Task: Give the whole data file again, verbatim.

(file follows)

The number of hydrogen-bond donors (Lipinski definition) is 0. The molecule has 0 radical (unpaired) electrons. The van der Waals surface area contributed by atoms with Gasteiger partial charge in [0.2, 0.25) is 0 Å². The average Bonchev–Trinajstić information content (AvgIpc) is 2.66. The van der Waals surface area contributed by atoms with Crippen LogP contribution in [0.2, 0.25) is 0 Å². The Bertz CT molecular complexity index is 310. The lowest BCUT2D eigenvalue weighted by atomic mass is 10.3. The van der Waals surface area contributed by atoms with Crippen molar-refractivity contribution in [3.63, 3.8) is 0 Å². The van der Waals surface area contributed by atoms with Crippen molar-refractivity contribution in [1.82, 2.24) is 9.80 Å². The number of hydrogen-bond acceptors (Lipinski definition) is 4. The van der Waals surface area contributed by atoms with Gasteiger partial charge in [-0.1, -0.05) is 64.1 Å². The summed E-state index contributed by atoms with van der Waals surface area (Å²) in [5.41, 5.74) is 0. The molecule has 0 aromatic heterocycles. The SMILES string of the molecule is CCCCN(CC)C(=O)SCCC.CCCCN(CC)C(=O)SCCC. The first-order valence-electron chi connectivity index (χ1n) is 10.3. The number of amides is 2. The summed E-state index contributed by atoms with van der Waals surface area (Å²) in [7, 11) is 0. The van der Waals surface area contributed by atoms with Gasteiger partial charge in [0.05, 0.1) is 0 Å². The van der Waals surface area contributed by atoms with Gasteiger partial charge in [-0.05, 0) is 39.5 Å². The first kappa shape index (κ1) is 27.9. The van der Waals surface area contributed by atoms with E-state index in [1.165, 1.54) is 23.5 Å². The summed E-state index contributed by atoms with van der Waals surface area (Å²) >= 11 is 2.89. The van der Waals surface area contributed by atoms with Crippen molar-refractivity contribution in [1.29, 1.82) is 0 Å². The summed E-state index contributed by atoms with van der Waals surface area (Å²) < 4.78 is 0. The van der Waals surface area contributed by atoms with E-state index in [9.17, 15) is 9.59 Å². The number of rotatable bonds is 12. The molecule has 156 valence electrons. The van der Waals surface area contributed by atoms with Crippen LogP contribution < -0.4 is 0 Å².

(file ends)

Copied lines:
The number of hydrogen-bond donors (Lipinski definition) is 0. The molecule has 0 radical (unpaired) electrons. The van der Waals surface area contributed by atoms with Gasteiger partial charge in [0.2, 0.25) is 0 Å². The average Bonchev–Trinajstić information content (AvgIpc) is 2.66. The van der Waals surface area contributed by atoms with Crippen LogP contribution in [0.2, 0.25) is 0 Å². The Bertz CT molecular complexity index is 310. The lowest BCUT2D eigenvalue weighted by atomic mass is 10.3. The van der Waals surface area contributed by atoms with Crippen molar-refractivity contribution in [3.63, 3.8) is 0 Å². The van der Waals surface area contributed by atoms with Crippen molar-refractivity contribution in [1.82, 2.24) is 9.80 Å². The number of hydrogen-bond acceptors (Lipinski definition) is 4. The van der Waals surface area contributed by atoms with Gasteiger partial charge in [-0.1, -0.05) is 64.1 Å². The summed E-state index contributed by atoms with van der Waals surface area (Å²) in [5.41, 5.74) is 0. The molecule has 0 aromatic heterocycles. The SMILES string of the molecule is CCCCN(CC)C(=O)SCCC.CCCCN(CC)C(=O)SCCC. The first-order valence-electron chi connectivity index (χ1n) is 10.3. The number of amides is 2. The summed E-state index contributed by atoms with van der Waals surface area (Å²) in [7, 11) is 0. The van der Waals surface area contributed by atoms with Gasteiger partial charge in [0.05, 0.1) is 0 Å². The van der Waals surface area contributed by atoms with Gasteiger partial charge in [-0.05, 0) is 39.5 Å². The first kappa shape index (κ1) is 27.9. The van der Waals surface area contributed by atoms with E-state index in [1.165, 1.54) is 23.5 Å². The summed E-state index contributed by atoms with van der Waals surface area (Å²) >= 11 is 2.89. The van der Waals surface area contributed by atoms with Crippen molar-refractivity contribution in [1.29, 1.82) is 0 Å². The summed E-state index contributed by atoms with van der Waals surface area (Å²) < 4.78 is 0. The van der Waals surface area contributed by atoms with E-state index in [9.17, 15) is 9.59 Å². The number of rotatable bonds is 12. The molecule has 156 valence electrons. The van der Waals surface area contributed by atoms with Crippen LogP contribution < -0.4 is 0 Å².